SETAC Globe - Environmental Quality Through Science
17 December 2015
Volume 16 Issue 12

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11th SETAC Europe Special Science Symposium

Michael S. Bank, University of Massachusetts, Davide Vignati, CNRS and Université de Lorraine, Roel Evens, Bruce Vigon, SETAC, Ricardo Barra, University of Concepcion and Christine Wellington-Moore, Global Environment Facility

The 11th SETAC Europe Special Science Symposium (SESSS) addressed how science, biomonitoring and policy can be integrated for successful implementation support to the United Nations Environment Programme (UNEP) Minamata Convention on Mercury. The SESSS was a two-day event held from 20–21 October 2015 in Brussels, Belgium. The forum was designed as a capacity building event with the goal of bringing together different stakeholders to develop methods, and application of these methods to the UNEP Minamata Convention, and to discuss current and future research needs.

Participants included members of UNEP, the Global Environment Facility (GEF) Scientific and Technical Advisory Panel (STAP), the World Health Organization (WHO), and representatives from academia, business, NGO’s and members from civil society. Given the breadth of the Minamata Convention, the focus of the symposium was on select aspects that will require the most immediate attention from signatory countries upon the ratification and entry into action of the convention. Special attention was dedicated to the current provision of European Union legislation with regard to mercury management and risk assessment.

The symposium addressed the following themes:

  • Identify research and practical needs to develop global, regional and local networks for monitoring mercury emissions and releases
  • Harmonize different local, regional and global policies for mercury management for contaminated sites (i.e., definition of adequate reference toxicity values)
  • Accelerate transfer of cutting edge global scale research and monitoring into implementation of the Convention
  • Environmental and public health implications of mercury exposure
  • Assess and evaluate progress on global data management, storage and access and retrieval (UNEP LIVE and GMOS Platforms)

Presentations were provided by experts from a wide array of scientific disciplines and included the following topics:

  • Atmospheric chemistry
  • Ecotoxicology and contaminant biology
  • Data and knowledge management platforms
  • Human health
  • Environmental biomonitoring
  • Stable isotope analytical chemistry techniques

We also discussed these topics, in further detail, during six different breakout sessions to identify the state-of-the-science in relation to the UNEP Minamata Convention on Mercury. Most presenters have kindly provided copies of their presentations and they are available online.

Collectively during the symposium we identified the following priority items and research areas needing further attention:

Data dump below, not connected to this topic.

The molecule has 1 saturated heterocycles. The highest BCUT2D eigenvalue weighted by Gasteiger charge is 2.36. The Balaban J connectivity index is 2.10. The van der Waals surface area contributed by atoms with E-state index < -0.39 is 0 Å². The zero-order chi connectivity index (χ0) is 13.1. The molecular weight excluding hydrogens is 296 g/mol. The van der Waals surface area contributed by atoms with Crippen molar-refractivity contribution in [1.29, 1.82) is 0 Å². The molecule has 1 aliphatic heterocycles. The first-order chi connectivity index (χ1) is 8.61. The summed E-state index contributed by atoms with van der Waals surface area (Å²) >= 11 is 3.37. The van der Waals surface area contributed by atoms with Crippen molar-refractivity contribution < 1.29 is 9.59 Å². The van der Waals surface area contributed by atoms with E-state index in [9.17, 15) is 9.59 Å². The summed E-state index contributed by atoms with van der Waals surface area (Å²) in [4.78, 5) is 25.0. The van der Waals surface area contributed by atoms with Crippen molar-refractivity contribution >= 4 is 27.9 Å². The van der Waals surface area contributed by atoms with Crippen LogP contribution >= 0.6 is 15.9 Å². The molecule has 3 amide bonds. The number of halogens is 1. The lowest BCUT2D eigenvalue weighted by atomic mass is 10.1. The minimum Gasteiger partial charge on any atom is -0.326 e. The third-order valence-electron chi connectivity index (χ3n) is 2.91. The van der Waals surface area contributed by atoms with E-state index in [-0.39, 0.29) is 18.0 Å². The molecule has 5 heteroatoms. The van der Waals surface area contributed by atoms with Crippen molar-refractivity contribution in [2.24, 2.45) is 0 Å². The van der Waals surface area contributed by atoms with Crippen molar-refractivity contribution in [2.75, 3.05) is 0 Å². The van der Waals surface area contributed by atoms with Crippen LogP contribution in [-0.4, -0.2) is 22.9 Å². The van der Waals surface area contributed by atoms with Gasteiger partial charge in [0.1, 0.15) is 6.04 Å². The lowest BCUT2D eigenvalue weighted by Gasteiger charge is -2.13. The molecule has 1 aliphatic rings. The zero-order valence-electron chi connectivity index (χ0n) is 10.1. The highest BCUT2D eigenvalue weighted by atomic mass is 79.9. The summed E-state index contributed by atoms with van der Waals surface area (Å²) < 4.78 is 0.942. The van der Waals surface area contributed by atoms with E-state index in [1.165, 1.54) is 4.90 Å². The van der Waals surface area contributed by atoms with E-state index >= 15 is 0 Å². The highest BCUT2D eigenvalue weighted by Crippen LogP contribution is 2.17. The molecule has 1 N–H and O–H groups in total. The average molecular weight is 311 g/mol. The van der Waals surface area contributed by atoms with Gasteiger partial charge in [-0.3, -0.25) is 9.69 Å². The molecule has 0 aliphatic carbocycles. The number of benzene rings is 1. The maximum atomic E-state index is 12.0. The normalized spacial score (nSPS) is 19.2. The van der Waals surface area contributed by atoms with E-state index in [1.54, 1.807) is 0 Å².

• Model fallibility was discussed extensively, especially with regard to long-range transport capabilities of the different mercury source types and the data quality of their associated emission inventories.  It was also agreed that there likely was a strong potential for disproportional influences of episodic events (i.e., hurricanes, fires, floods) on mercury bioavailability, exposure and cycling. Gaseous oxidized mercury measurements are highly uncertain and unreliable, and will have unfavorable consequences for mass balance estimates and subsequent models. Moreover, measuring water to air mercury fluxes remains to be a difficult task as a result of a lack of available instrumentation and data.
  • There is a general need for harmonization of policy-relevant biomonitoring and the need for a central data management platform.  Biomonitoring efforts truly need to be developed at a global scale and follow standardized protocols.
  • An improved understanding of impacts of climate change drivers on mercury biogeochemistry is necessary for anticipating future human and environmental health implications. Moreover, a further understanding of the processes governing mercury deposition, sediment re-suspension and methylation-demethylation dynamics, speciation, bioavailability and bioaccumulation across heterogeneous environments is also needed. Modeling, field and lab studies may be required to meet these objectives. 
  • Further understanding is needed of the interplay of mercury cycling with the underlying effects of global environmental change on water quality, dissolved organic carbon (DOC) quantity and quality, organism metabolism and trophic structure changes and their spatial and temporal variations with regard to changes in climate, land-use, wetland extent and urbanization.
  • Sources of mercury may need to be better identified and human health risk communication remains a tremendous challenge.  Stable isotope techniques provide a unique analytical opportunity to track sources of mercury in human and environmental matrices. 
  • Probability-based, public health approaches may aid in identifying high-risk populations. Understanding what people truly consume can be difficult and the identity of fish is often unknown due to mislabeling.
  • Policy-relevant biomonitoring and use of select indicator species or guilds should consider and represent different spatial and temporal scales.
  • Statistical rigor and reproducibility of lab, field and modeling studies is foundational for effective mercury science and should be further evaluated in new and existing published scientific investigations.

We would like to take the opportunity to thank all the participants, speakers and the breakout session chairpersons for all their time, planning and efforts!

Authors’ contact information:,,,,

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